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imaginative

[ih-maj-uh-nuh-tiv, -ney-tiv] /ɪˈmædʒ ə nə tɪv, -ˌneɪ tɪv/
adjective
1.
characterized by or bearing evidence of imagination:
an imaginative tale.
2.
of, pertaining to, or concerned with imagination.
3.
given to imagining, as persons.
4.
having exceptional powers of imagination.
5.
lacking truth; fanciful.
Origin
1350-1400
1350-1400; Middle English < Medieval Latin imāginātīvus imaginary, imaginative, equivalent to Latin imāgināt(us) imagined (see imagination) + -īvus -ive; replacing Middle English imaginatif < Middle French < Medieval Latin, as above
Related forms
imaginatively, adverb
imaginativeness, noun
overimaginative, adjective
overimaginatively, adverb
overimaginativeness, noun
unimaginative, adjective
unimaginatively, adverb
Can be confused
imaginary, imaginative.
Synonyms
1. creative, inventive, clever, ingenious.
Dictionary.com Unabridged
Based on the Random House Dictionary, © Random House, Inc. 2014.
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Examples from the web for imaginative
  • It's not only rigor, but they have to be creative and they have to be imaginative.
  • Free, imaginative play is crucial for normal social, emotional and cognitive development.
  • But there's always an imaginative oddball game lost within the white noise.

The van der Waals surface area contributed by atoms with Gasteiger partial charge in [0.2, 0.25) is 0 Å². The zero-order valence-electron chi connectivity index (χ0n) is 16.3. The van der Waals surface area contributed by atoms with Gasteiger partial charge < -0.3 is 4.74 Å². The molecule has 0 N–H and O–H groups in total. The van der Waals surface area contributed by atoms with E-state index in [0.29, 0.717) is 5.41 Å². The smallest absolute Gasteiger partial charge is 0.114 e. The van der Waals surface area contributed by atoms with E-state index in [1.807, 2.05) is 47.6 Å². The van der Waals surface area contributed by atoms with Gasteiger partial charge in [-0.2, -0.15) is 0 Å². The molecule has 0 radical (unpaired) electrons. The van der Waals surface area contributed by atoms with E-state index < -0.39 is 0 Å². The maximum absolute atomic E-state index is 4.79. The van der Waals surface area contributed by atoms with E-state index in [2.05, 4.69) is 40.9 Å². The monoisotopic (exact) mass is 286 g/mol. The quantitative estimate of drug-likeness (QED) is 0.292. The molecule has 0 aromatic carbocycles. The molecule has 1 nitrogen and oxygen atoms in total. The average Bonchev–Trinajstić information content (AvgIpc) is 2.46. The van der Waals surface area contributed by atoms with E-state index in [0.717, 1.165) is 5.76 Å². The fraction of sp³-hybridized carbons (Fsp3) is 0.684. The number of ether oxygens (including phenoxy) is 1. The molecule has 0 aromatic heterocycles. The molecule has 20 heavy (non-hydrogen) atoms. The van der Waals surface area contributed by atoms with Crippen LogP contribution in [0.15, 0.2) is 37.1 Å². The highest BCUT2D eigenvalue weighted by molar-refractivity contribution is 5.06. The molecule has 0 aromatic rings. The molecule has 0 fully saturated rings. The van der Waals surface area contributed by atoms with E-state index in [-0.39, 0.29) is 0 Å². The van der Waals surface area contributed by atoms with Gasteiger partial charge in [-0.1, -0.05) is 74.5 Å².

• While it puts back imaginative literature for a time, war is not unproductive of books.
  • The capacity for imaginative pleasure is universal, and it emerges early in development.
  • Gross's work is never less than imaginative and insightful.
  • But you describe it as being the extraordinarily imaginative time in your life.
  • Perhaps its imprecision, producing imaginative attempts at interpretation, is its sole intended purpose.
  • The more imaginative retailers are working around these problems.
  • These photos are really astounding and highly imaginative.
British Dictionary definitions for imaginative

imaginative

/ɪˈmædʒɪnətɪv/
adjective
1.
produced by or indicative of a vivid or creative imagination: an imaginative story
2.
having a vivid imagination
Derived Forms
imaginatively, adverb
imaginativeness, noun
Collins English Dictionary - Complete & Unabridged 2012 Digital Edition
© William Collins Sons & Co. Ltd. 1979, 1986 © HarperCollins
Publishers 1998, 2000, 2003, 2005, 2006, 2007, 2009, 2012
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Word Origin and History for imaginative
adj.

late 14c., ymaginatyf, from Old French imaginatif and directly from Medieval Latin imaginativus, from imaginat-, stem of Latin imaginari (see imagine). Related: Imaginatively; imaginativeness.

Online Etymology Dictionary, © 2010 Douglas Harper
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